Harnessing Knowledge, Multiplying Information
Dear KU Community:
The KU Course Redesign Task Force, ably led by psychology chair Ruth Ann Atchley, has spent the last six months investigating priorities and best practices to improve the learning environment at KU, especially within large gateway courses taken by first-year students. I am looking forward to sharing the full report with campus later this spring.
However, I am writing today with an added sense of urgency about a few of the identified changes that we need to begin acting upon immediately:
- The task force has been impressed by the growing trend across campus in which standard office desks and chairs are being replaced by “standing” desks. Faculty and staff who use these standing desks find that their productivity has soared. Therefore, beginning this summer, all classrooms in Fraser Hall will be transformed into “innovative standing desk classrooms,” because why should the instructors be the only ones benefitting from the increased productivity that comes from standing during class?
- Leon Greene, associate professor of health, sport, and exercise science, has collaborated with Joseph Donnelly, professor and director of the Center for Physical Activity and Weight Management, on research showing that elementary school children who have physical activity incorporated into their curriculum outperform their peers academically. As an example, a second-grade teacher can use physical activity to teach students to count by twos by asking the students to stand and jump in double time every time they count. I’m asking professors Green and Donnelly to implement a similar pilot project in all introductory chemistry labs. I expect the results could be explosive.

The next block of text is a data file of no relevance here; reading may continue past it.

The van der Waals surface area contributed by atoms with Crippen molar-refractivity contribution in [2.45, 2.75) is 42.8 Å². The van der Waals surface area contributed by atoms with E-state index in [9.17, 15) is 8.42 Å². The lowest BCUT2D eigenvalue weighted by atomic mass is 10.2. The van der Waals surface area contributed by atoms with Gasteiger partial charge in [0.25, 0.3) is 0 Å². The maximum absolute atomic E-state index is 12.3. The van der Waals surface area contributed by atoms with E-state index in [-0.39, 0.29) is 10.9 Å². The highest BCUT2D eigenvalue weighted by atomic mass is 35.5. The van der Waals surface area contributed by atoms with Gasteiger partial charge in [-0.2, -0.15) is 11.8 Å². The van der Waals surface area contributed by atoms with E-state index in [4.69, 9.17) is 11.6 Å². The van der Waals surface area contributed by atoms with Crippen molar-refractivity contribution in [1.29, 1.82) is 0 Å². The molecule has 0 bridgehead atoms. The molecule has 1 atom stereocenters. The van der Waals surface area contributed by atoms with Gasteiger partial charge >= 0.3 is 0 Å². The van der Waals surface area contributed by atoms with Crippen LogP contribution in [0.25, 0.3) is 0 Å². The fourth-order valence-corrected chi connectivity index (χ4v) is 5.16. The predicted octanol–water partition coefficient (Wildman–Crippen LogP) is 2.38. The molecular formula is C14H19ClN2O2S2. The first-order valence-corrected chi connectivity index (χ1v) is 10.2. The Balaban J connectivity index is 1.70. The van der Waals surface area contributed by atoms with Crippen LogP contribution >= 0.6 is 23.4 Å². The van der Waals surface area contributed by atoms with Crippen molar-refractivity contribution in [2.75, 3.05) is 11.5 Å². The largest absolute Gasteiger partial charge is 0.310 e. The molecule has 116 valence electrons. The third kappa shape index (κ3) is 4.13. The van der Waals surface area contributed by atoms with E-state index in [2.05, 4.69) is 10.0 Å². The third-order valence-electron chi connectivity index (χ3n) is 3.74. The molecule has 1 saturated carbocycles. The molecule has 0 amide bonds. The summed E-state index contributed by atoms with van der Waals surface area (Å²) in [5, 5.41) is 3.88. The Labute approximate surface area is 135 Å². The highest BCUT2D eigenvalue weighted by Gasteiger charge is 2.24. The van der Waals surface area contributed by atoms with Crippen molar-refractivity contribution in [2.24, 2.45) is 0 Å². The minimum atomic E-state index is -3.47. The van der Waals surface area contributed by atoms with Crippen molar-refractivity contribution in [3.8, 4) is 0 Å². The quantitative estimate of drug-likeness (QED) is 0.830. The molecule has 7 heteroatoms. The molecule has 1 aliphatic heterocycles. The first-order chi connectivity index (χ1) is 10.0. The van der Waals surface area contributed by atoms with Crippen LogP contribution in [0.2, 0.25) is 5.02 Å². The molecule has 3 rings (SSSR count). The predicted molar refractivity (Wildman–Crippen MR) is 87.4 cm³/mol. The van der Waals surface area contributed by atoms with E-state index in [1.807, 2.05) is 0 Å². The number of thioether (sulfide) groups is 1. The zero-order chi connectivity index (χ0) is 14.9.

- Psychology professors Paul Atchley and Ruth Ann Atchley along with a colleague at University of Utah have garnered national attention for their research demonstrating the cognitive benefits for individuals who immerse themselves in nature, and earlier this spring the team received a $65,000 grant from the Sunflower Foundation to explore whether such benefits could translate into the workplace. Through the Research Investment Council, KU is committing additional seed funding to transform lecture auditoria in Budig and Wescoe halls to resemble the southern Utah backcountry where the Atchleys performed their original study. Chairs and carpet will be replaced by sand and boulders, with the walls rebuilt to resemble the sides of canyons. GPS devices will be available at entrances for students dropping off exams.
- Course delivery methods like MOOCs are fine for some schools, but at KU we’re developing a more personal way to gain instant access to our world-class faculty. Physics professor and former astronaut Steven Hawley will be our first Intercontinental Ballistic Professor (ICBP). A student anywhere in the world can enroll in one of Hawley’s courses online, and upon payment of tuition and fees the ICBP program will deliver a payload to the student consisting of a KU faculty member, books, coursework, and exams within 35 minutes (return postage not included). Our first launch site is already under construction next to the Park and Ride lot.